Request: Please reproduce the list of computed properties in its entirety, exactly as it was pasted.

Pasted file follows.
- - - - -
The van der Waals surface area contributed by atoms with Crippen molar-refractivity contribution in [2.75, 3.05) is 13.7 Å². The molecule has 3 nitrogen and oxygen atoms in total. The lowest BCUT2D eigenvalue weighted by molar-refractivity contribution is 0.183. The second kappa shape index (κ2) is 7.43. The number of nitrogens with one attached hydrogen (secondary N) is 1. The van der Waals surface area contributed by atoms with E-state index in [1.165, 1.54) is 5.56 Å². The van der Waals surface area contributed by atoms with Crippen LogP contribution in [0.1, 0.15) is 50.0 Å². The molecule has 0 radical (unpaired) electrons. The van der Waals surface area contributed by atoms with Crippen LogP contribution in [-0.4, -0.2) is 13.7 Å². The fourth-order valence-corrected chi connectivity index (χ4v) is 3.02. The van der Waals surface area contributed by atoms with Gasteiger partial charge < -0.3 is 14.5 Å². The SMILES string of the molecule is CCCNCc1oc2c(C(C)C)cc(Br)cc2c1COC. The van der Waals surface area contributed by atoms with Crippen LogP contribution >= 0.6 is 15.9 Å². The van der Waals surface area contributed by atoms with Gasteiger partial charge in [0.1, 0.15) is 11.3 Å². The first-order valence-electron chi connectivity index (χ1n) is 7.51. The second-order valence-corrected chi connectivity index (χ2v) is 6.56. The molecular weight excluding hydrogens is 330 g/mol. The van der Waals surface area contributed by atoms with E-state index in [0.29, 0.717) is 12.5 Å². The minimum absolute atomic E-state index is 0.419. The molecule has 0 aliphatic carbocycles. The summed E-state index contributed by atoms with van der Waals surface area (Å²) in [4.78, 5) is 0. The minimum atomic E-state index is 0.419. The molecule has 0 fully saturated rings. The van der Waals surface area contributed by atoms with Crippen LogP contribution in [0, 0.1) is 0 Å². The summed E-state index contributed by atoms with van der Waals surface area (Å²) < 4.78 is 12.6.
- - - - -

The van der Waals surface area contributed by atoms with Crippen molar-refractivity contribution in [2.75, 3.05) is 13.7 Å². The molecule has 3 nitrogen and oxygen atoms in total. The lowest BCUT2D eigenvalue weighted by molar-refractivity contribution is 0.183. The second kappa shape index (κ2) is 7.43. The number of nitrogens with one attached hydrogen (secondary N) is 1. The van der Waals surface area contributed by atoms with E-state index in [1.165, 1.54) is 5.56 Å². The van der Waals surface area contributed by atoms with Crippen LogP contribution in [0.1, 0.15) is 50.0 Å². The molecule has 0 radical (unpaired) electrons. The van der Waals surface area contributed by atoms with Crippen LogP contribution in [-0.4, -0.2) is 13.7 Å². The fourth-order valence-corrected chi connectivity index (χ4v) is 3.02. The van der Waals surface area contributed by atoms with Gasteiger partial charge < -0.3 is 14.5 Å². The SMILES string of the molecule is CCCNCc1oc2c(C(C)C)cc(Br)cc2c1COC. The van der Waals surface area contributed by atoms with Crippen LogP contribution >= 0.6 is 15.9 Å². The van der Waals surface area contributed by atoms with Gasteiger partial charge in [0.1, 0.15) is 11.3 Å². The first-order valence-electron chi connectivity index (χ1n) is 7.51. The second-order valence-corrected chi connectivity index (χ2v) is 6.56. The molecular weight excluding hydrogens is 330 g/mol. The van der Waals surface area contributed by atoms with E-state index in [0.29, 0.717) is 12.5 Å². The minimum absolute atomic E-state index is 0.419. The molecule has 0 aliphatic carbocycles. The summed E-state index contributed by atoms with van der Waals surface area (Å²) in [4.78, 5) is 0. The minimum atomic E-state index is 0.419. The molecule has 0 fully saturated rings. The van der Waals surface area contributed by atoms with Crippen LogP contribution in [0, 0.1) is 0 Å². The summed E-state index contributed by atoms with van der Waals surface area (Å²) < 4.78 is 12.6.